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Is it healthy to consume papaya seeds to treat parasites?

The majority of intestinal parasite cases occur in poor nations, and can lead to serious sickness.

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Even though it’s extremely rare, it makes sense that you would want to look into a hack if you heard of one that could assist you if you have a parasite.

People have been eating papaya seeds to try to get rid of intestinal parasites in their digestive systems, according to TikTok users.

Although eating papaya seeds to try to remove parasitic worms may sound bizarre, this isn’t entirely unheard of. Here’s everything you need to know, along with the advice of experts: don’t do this at home.

Experts advise against it. Amesh A. Adalja, MD, a prominent researcher and specialist in infectious diseases, indicated that this treatment has not been demonstrated to be beneficial outside of a clinical trial context.

There is evidence that “some foods may contain substances that have the potential to kill specific parasites and trigger their expulsion from your body, but there is no conclusive evidence to indicate you should change your diet to make it anti-parasitic,” said Dr Adaja.

Additionally, it should be remembered that intestinal parasite development is quite rare. According to infectious disease expert and professor William Schaffner, MD, “the average – or not-so-average – person doesn’t have any parasites.”

The notion of consuming papaya seeds to eliminate a hypothetical intestinal parasite was referred to by Dr Schaffner as “a cure for an ailment which does not exist.” The doctor said, “I would not support this.”

While there is a lot of entirely fictitious health information on TikTok, this one has some scientific foundation. Papaya seeds may eliminate some types of parasites, according to research – but the study is not reliable.

@drterrysimpson #Papaya #papayaseeds #parasites #parasitecleanse #parasitesymptoms #scams #myth #factcheck #science #doctorsoftiktok #doctor #dr #md #myths #food #med ♬ original sound – Dr. Terry Simpson, MD, FACS

A group of 326 African children were fed porridge for lunch at school using corn flour enriched with powdered papaya seeds in a research that was published in BMC Complementary Medicine and Therapies.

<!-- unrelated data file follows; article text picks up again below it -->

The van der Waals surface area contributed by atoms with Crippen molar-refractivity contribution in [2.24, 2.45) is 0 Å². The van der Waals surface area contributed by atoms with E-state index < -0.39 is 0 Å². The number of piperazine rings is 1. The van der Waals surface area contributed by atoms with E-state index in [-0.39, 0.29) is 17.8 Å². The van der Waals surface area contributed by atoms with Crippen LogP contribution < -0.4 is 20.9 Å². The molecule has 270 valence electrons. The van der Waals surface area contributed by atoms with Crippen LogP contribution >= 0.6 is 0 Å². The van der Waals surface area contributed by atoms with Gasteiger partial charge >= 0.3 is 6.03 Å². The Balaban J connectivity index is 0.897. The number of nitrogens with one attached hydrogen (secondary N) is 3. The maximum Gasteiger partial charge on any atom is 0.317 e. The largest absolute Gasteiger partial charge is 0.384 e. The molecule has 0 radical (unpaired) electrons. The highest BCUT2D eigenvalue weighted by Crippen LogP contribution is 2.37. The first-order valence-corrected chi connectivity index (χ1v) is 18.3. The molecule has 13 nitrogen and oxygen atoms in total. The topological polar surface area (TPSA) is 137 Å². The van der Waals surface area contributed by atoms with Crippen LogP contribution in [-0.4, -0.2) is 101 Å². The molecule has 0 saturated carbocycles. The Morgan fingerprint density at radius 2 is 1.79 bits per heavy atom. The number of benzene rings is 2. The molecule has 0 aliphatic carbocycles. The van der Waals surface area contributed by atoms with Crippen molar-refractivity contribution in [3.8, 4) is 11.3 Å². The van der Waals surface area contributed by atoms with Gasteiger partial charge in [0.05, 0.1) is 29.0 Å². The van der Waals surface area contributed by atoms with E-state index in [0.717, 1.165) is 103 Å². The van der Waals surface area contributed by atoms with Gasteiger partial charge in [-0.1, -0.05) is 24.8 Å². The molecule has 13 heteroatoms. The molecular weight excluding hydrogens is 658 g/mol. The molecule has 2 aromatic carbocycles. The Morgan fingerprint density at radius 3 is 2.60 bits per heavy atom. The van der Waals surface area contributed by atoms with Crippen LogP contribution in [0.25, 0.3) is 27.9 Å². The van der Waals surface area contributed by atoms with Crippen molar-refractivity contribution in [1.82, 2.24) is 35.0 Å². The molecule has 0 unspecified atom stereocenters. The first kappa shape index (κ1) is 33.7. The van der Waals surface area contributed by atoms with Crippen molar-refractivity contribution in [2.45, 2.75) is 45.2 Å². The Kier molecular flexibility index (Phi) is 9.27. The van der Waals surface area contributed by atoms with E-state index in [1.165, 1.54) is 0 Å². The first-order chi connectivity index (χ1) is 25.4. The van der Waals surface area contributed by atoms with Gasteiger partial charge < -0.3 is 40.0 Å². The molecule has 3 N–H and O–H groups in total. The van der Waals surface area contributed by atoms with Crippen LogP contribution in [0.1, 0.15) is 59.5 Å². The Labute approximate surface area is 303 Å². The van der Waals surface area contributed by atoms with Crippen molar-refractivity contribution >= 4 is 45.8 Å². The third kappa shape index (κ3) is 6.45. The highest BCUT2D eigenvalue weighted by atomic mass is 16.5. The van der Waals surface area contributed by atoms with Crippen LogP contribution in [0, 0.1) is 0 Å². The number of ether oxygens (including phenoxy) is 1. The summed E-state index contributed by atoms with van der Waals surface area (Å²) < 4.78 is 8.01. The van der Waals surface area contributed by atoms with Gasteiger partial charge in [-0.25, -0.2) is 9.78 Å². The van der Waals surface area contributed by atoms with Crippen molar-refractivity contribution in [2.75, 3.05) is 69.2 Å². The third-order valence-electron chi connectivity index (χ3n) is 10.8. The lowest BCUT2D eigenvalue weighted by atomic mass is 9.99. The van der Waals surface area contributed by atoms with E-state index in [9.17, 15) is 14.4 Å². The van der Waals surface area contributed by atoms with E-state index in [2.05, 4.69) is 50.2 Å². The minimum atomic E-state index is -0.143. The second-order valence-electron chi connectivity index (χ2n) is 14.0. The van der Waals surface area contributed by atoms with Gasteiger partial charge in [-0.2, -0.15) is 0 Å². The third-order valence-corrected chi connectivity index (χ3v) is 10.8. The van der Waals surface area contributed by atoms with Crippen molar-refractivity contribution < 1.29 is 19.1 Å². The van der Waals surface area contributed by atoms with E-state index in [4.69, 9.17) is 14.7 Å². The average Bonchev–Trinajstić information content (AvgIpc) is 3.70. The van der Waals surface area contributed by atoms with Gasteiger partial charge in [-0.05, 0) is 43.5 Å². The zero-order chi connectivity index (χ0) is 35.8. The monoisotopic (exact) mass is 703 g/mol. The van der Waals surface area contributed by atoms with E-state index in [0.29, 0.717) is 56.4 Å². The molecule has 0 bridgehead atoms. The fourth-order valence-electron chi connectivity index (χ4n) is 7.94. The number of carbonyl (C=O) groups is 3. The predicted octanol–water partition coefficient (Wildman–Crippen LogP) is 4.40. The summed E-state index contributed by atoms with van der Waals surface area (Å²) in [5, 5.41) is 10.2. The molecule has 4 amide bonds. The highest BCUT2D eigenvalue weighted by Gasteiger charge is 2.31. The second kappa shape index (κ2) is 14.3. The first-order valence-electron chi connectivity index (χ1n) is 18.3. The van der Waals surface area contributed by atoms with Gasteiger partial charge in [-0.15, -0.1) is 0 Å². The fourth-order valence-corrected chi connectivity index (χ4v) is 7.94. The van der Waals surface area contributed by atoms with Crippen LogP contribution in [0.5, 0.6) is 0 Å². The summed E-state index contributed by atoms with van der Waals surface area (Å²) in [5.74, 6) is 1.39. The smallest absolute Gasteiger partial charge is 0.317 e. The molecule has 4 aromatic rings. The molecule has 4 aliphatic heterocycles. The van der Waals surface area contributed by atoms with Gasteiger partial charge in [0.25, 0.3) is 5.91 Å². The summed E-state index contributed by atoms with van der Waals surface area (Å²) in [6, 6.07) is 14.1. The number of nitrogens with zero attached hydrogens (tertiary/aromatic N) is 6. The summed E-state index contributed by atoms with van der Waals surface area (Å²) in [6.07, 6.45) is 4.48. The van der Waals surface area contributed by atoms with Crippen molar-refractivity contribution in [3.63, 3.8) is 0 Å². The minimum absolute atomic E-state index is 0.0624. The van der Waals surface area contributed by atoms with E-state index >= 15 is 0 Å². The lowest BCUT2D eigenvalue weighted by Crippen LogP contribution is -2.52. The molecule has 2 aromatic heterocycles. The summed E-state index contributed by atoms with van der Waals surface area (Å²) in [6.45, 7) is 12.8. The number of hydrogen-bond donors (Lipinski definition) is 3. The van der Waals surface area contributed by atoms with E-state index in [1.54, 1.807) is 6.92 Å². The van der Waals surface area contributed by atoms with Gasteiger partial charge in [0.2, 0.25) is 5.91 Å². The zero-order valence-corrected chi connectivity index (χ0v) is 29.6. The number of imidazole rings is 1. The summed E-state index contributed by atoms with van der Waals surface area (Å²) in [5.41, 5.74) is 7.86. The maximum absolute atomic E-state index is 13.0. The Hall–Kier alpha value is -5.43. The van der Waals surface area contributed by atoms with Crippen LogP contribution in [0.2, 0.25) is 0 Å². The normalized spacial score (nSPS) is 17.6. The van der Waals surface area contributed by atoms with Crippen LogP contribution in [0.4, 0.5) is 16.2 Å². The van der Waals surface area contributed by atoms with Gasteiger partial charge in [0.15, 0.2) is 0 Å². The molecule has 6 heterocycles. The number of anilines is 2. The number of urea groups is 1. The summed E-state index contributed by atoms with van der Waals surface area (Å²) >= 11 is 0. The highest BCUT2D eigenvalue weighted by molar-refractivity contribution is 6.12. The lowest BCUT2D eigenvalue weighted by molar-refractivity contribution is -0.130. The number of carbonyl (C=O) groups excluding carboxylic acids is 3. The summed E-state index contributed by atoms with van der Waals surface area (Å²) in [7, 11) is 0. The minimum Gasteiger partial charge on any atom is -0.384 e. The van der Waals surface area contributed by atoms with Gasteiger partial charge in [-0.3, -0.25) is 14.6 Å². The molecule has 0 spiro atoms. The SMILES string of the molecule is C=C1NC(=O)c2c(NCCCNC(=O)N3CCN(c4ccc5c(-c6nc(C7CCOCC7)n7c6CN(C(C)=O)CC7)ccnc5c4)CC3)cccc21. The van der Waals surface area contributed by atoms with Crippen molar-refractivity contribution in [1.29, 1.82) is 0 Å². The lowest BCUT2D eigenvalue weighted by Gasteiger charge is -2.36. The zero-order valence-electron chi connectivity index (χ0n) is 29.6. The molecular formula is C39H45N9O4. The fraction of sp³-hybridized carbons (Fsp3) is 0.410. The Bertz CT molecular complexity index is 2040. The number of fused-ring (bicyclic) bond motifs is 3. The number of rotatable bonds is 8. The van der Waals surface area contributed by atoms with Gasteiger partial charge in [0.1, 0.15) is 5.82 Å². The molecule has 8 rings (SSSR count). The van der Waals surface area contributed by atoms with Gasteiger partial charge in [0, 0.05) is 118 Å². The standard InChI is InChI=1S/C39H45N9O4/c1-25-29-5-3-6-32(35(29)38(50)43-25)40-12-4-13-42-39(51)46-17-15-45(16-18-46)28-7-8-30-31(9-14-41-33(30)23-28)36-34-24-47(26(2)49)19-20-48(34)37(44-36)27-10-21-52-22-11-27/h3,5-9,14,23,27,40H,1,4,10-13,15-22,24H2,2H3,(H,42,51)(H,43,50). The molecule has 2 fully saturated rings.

The papaya seed porridge reduced the amount of parasites in the kids’ stools by 63.9% after two months.

The researchers came to the conclusion that papaya seed was effective in lowering one kind of parasite in kids.

But experts believe the TikTok myth that papaya seeds may heal intestinal parasites is incorrect since the scientific evidence is scant.

Effects of papaya seeds consumption

While it is technically possible to consume papaya seeds, it is debatable whether you should do so to treat intestinal parasites.

Gina Keatley, a professional dietician, claims that it is possible to feel ill after consuming papaya seeds.

“Actually, this has no nutritional benefit at all. Your body won’t be able to access any nutrients other than insoluble fibre by swallowing the seeds whole,” according to Keatley.

Intestinal parasite symptoms

In case you do have an intestinal parasite like the tapeworm, you will encounter these symptoms: stomach discomfort, weakness, lack of appetite, nausea, dizziness, and a loss of appetite

Dr Schaffner was dubious about reports of parasites in people’s stools that were made on TikTok, explaining that a layperson cannot at a glance at their faeces conclude that it has parasites. “That is a well-known misconception.”

Dr Schaffner noted that an intestinal worm known as an ascaris is the exception. They are unmistakable, according to Dr Schaffner, and are as big as your pinky.

The best course of action if you are worried about intestinal parasites is to visit your doctor who will conduct tests, including an analysis of your faeces.

The majority of infectious disease specialists have treated patients who believed they had intestinal parasites but didn’t, according to Dr. Adalja.

Dr Adalja said that if you do have an intestinal parasite, it should be treated with an anti-worm drug rather than papaya seeds.

Read the latest issue of IOL Health digital magazine here.

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